12.
Psychother Psychosom ; 90(6): 403-414, 2021.
Artigo em Inglês | MEDLINE | ID: mdl-34350902

RESUMO

INTRODUCTION: Self-Help Plus (SH+) is a group-based psychological intervention developed by the World Health Organization for managing stress. OBJECTIVE: To assess the effectiveness of SH+ in preventing mental disorders in refugees and asylum seekers in Western Europe. METHODS: We conducted a randomized controlled trial in 5 European countries. Refugees and asylum seekers with psychological distress (General Health Questionnaire score ≥3), but without a Diagnostic and Statistical Manual of Mental Disorders, 5th edition (DSM-5) or ICD/10 diagnosis of mental disorder, as assessed with the Mini International Neuropsychiatric Interview (MINI), were randomized to SH+ or enhanced treatment as usual (ETAU). The primary outcome was the frequency of mental disorders with the MINI at 6 months. Secondary outcomes included the frequency of mental disorders at postintervention, self-identified problems, psychological symptoms, and other outcomes. RESULTS: Four hundred fifty-nine individuals were randomly assigned to SH+ or ETAU. For the primary outcome, we found no difference in the frequency of mental disorders at 6 months (Cramer V = 0.007, p = 0.90, RR = 0.96; 95% CI 0.52-1.78), while the difference significantly favored SH+ at after the intervention (secondary outcome, measured within 2 weeks from the last session; Cramer V = 0.13, p = 0.01, RR = 0.50; 95% CI 0.29-0.87). CONCLUSIONS: This is the first randomized indicated prevention study with the aim of preventing the onset of mental disorders in asylum seekers and refugees in Western Europe. As a prevention effect of SH+ was not observed at 6 months, but rather after the intervention only, modalities to maintain its beneficial effect in the long term need to be identified.

13.
Eur J Psychotraumatol ; 12(1): 1929753, 2021 Jun 22.
Artigo em Inglês | MEDLINE | ID: mdl-34211638

RESUMO

Background: Although personality disorders are common in PTSD patients, it remains unclear to what extent this comorbidity affects PTSD treatment outcome. Objective: This constitutes the first meta-analysis investigating whether patients with and without comorbid personality disorders can equally benefit from psychotherapy for PTSD. Method: A systematic literature search was conducted in PubMed, EMBASE, PsychINFO and Cochrane databases from inception through 31 January 2020, to identify clinical trials examining psychotherapies for PTSD in PTSD patients with and without comorbid personality disorders (PROSPERO reference CRD42020156472). Results: Of the 1830 studies identified, 12 studies reporting on 918 patients were included. Effect sizes were synthesized using a random-effects model. Patients with comorbid personality disorders did not have significantly higher baseline PTSD severity (Hedges' g = 0.23, 95%CI -0.09-0.55, p = .140), nor were at higher risk for dropout from PTSD treatment (RR = 1.19, 95%CI 0.83-1.72, p = .297). Whilst pre- to post-treatment PTSD symptom improvements were large in patients with comorbid PDs (Hedges' g = 1.31, 95%CI 0.89-1.74, p < .001) as well as in patients without comorbid PDs (Hedges' g = 1.57, 95%CI 1.08-2.07, p < .001), personality disorders were associated with a significantly smaller symptom improvement at post-treatment (Hedges' g = 0.22, 95%CI 0.05-0.38, p = .010). Conclusion: Although the presence of personality disorders does not preclude a good treatment response, patients with comorbid personality disorders might benefit less from PTSD treatment than patients without comorbid personality disorders.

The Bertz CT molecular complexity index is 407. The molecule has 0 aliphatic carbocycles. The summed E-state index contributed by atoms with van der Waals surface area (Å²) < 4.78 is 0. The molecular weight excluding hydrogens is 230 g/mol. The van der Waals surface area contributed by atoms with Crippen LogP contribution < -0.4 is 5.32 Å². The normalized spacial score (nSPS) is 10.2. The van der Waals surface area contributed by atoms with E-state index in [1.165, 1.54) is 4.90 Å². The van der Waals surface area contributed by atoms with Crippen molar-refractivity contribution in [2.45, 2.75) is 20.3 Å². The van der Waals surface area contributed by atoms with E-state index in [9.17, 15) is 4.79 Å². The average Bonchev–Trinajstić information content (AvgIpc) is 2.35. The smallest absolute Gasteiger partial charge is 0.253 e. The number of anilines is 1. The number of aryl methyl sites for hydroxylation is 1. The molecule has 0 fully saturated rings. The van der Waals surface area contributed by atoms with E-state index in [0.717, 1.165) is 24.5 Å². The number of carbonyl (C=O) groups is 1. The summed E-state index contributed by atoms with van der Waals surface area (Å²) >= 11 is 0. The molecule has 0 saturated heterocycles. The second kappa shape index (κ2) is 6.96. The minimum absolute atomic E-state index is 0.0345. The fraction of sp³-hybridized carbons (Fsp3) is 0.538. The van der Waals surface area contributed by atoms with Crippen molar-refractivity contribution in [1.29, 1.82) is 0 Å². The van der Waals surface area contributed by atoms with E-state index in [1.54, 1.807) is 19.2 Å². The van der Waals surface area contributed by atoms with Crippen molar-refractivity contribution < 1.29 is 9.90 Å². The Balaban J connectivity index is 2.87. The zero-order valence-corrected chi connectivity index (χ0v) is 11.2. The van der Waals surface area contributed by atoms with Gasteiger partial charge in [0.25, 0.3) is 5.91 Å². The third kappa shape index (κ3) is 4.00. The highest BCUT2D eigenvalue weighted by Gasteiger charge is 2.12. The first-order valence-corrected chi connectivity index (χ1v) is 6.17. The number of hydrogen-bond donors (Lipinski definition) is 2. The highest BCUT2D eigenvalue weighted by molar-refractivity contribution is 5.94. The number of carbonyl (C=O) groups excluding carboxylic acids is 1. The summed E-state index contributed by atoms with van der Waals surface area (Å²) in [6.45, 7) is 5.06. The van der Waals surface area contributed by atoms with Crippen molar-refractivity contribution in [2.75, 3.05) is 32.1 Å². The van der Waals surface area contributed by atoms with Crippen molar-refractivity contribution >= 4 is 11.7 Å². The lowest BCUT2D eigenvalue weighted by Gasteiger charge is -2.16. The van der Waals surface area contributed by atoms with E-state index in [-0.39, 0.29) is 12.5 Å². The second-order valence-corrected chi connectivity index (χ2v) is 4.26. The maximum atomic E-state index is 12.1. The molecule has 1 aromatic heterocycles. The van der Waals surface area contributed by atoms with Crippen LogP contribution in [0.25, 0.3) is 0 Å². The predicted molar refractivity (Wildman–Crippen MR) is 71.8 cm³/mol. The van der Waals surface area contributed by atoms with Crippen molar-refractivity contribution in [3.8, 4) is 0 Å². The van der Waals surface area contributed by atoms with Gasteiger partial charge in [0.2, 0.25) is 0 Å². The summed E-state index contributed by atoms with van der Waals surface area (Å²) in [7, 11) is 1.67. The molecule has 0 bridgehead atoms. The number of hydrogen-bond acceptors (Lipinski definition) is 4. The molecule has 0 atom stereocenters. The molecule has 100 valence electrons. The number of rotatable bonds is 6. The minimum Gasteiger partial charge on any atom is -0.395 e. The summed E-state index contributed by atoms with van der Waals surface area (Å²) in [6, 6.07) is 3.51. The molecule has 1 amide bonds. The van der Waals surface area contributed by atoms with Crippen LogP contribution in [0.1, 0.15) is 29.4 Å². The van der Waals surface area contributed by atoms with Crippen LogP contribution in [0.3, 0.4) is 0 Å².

14.
Eur J Psychotraumatol ; 12(1): 1930690, 2021.
Artigo em Inglês | MEDLINE | ID: mdl-34262667

RESUMO

Background: Refugees and asylum seekers face various stressors due to displacement and are especially vulnerable to common mental disorders. To effectively manage psychological distress in this population, innovative interventions are required. The World Health Organization (WHO) Self-Help Plus (SH+) intervention has shown promising outcomes in reducing symptoms of common mental disorders among refugees and asylum seekers. However, individual participant differences in response to SH+ remain largely unknown. The Individual Participant Data (IPD) meta-analysis synthesizes raw datasets of trials to provide cutting-edge evidence of outcomes that cannot be examined by conventional meta-analytic approaches. Objectives: This protocol outlines the methods of a series of IPD meta-analyses aimed at examining the effects and potential moderators of SH+ in (a) reducing depressive symptoms at post-intervention and (b) preventing the six-month cumulative incidence of mental disorders in refugees and asylum seekers. Method: RCTs on SH+ have been identified through WHO and all authors have agreed to share the datasets of the trials. The primary outcomes of the IPD meta-analyses are (a) reduction in depressive symptoms at post-intervention, and (b) prevention of six-month cumulative incidence of mental disorders. Secondary outcomes include post-traumatic stress disorder symptoms, well-being, functioning, quality of life, and twelve-month cumulative incidence of mental disorders. One-stage IPD meta-analyses will be performed using mixed-effects linear/logistic regression. Missing data will be handled by multiple imputation. Conclusions: These results will enrich current knowledge about the response to SH+ and will facilitate its targeted dissemination. The results of these IPD meta-analyses will be published in peer-reviewed journals.